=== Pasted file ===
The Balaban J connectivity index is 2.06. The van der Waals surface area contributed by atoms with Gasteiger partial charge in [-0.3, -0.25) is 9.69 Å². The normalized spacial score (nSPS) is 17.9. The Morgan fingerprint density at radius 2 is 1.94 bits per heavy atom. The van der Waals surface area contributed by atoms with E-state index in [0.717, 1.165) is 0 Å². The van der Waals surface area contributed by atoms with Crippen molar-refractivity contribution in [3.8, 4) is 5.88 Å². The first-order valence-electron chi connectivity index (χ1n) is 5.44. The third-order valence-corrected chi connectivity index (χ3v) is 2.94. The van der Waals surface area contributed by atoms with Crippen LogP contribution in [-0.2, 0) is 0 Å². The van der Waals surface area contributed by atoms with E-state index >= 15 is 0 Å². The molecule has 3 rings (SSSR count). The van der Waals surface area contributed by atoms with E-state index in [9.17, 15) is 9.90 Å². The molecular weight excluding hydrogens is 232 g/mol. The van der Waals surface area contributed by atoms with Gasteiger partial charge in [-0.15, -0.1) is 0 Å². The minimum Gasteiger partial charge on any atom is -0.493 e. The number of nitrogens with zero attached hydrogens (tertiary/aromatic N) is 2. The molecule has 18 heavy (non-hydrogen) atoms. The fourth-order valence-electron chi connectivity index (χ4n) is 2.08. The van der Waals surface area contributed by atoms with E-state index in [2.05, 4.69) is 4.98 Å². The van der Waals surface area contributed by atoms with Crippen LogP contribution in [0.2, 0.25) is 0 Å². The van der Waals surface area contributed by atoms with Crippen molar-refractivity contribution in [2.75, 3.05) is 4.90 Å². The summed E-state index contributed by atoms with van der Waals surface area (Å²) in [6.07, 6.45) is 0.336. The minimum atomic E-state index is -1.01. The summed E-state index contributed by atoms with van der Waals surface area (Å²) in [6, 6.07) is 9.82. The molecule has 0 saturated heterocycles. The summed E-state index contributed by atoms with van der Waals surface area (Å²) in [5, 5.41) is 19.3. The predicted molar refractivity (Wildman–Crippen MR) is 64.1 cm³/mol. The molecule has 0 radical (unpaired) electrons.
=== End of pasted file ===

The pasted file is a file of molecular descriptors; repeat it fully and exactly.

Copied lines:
The Balaban J connectivity index is 2.06. The van der Waals surface area contributed by atoms with Gasteiger partial charge in [-0.3, -0.25) is 9.69 Å². The normalized spacial score (nSPS) is 17.9. The Morgan fingerprint density at radius 2 is 1.94 bits per heavy atom. The van der Waals surface area contributed by atoms with E-state index in [0.717, 1.165) is 0 Å². The van der Waals surface area contributed by atoms with Crippen molar-refractivity contribution in [3.8, 4) is 5.88 Å². The first-order valence-electron chi connectivity index (χ1n) is 5.44. The third-order valence-corrected chi connectivity index (χ3v) is 2.94. The van der Waals surface area contributed by atoms with Crippen LogP contribution in [-0.2, 0) is 0 Å². The van der Waals surface area contributed by atoms with E-state index >= 15 is 0 Å². The molecule has 3 rings (SSSR count). The van der Waals surface area contributed by atoms with E-state index in [9.17, 15) is 9.90 Å². The molecular weight excluding hydrogens is 232 g/mol. The van der Waals surface area contributed by atoms with Gasteiger partial charge in [-0.15, -0.1) is 0 Å². The minimum Gasteiger partial charge on any atom is -0.493 e. The number of nitrogens with zero attached hydrogens (tertiary/aromatic N) is 2. The molecule has 18 heavy (non-hydrogen) atoms. The fourth-order valence-electron chi connectivity index (χ4n) is 2.08. The van der Waals surface area contributed by atoms with E-state index in [2.05, 4.69) is 4.98 Å². The van der Waals surface area contributed by atoms with Crippen LogP contribution in [0.2, 0.25) is 0 Å². The van der Waals surface area contributed by atoms with Crippen molar-refractivity contribution in [2.75, 3.05) is 4.90 Å². The summed E-state index contributed by atoms with van der Waals surface area (Å²) in [6.07, 6.45) is 0.336. The minimum atomic E-state index is -1.01. The summed E-state index contributed by atoms with van der Waals surface area (Å²) in [6, 6.07) is 9.82. The molecule has 0 saturated heterocycles. The summed E-state index contributed by atoms with van der Waals surface area (Å²) in [5, 5.41) is 19.3. The predicted molar refractivity (Wildman–Crippen MR) is 64.1 cm³/mol. The molecule has 0 radical (unpaired) electrons.